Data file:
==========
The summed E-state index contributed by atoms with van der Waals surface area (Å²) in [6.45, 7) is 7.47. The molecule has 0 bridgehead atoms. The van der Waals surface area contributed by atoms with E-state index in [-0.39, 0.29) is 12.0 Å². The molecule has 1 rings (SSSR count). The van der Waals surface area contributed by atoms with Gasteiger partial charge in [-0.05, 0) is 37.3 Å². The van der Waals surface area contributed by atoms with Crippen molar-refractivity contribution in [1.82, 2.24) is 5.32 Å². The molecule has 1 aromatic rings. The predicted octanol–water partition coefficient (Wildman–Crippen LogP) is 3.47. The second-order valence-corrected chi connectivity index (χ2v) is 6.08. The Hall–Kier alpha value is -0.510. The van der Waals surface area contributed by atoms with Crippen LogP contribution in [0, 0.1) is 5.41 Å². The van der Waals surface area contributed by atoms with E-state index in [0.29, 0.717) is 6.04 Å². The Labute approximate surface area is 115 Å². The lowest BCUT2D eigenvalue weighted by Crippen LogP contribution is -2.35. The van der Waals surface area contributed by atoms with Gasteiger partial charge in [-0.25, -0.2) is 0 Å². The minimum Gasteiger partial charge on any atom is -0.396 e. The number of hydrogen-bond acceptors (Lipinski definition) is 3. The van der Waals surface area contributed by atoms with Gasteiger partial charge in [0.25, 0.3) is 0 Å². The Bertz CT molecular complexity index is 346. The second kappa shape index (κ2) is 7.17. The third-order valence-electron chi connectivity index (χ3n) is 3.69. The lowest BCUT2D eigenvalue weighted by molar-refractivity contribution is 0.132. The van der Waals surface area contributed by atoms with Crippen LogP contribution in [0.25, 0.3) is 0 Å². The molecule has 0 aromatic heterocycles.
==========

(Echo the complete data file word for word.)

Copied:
The summed E-state index contributed by atoms with van der Waals surface area (Å²) in [6.45, 7) is 7.47. The molecule has 0 bridgehead atoms. The van der Waals surface area contributed by atoms with E-state index in [-0.39, 0.29) is 12.0 Å². The molecule has 1 rings (SSSR count). The van der Waals surface area contributed by atoms with Gasteiger partial charge in [-0.05, 0) is 37.3 Å². The van der Waals surface area contributed by atoms with Crippen molar-refractivity contribution in [1.82, 2.24) is 5.32 Å². The molecule has 1 aromatic rings. The predicted octanol–water partition coefficient (Wildman–Crippen LogP) is 3.47. The second-order valence-corrected chi connectivity index (χ2v) is 6.08. The Hall–Kier alpha value is -0.510. The van der Waals surface area contributed by atoms with Crippen LogP contribution in [0, 0.1) is 5.41 Å². The van der Waals surface area contributed by atoms with E-state index in [0.29, 0.717) is 6.04 Å². The Labute approximate surface area is 115 Å². The lowest BCUT2D eigenvalue weighted by Crippen LogP contribution is -2.35. The van der Waals surface area contributed by atoms with Gasteiger partial charge in [-0.25, -0.2) is 0 Å². The minimum Gasteiger partial charge on any atom is -0.396 e. The number of hydrogen-bond acceptors (Lipinski definition) is 3. The van der Waals surface area contributed by atoms with Gasteiger partial charge in [0.25, 0.3) is 0 Å². The Bertz CT molecular complexity index is 346. The second kappa shape index (κ2) is 7.17. The third-order valence-electron chi connectivity index (χ3n) is 3.69. The lowest BCUT2D eigenvalue weighted by molar-refractivity contribution is 0.132. The van der Waals surface area contributed by atoms with Crippen LogP contribution in [0.25, 0.3) is 0 Å². The molecule has 0 aromatic heterocycles.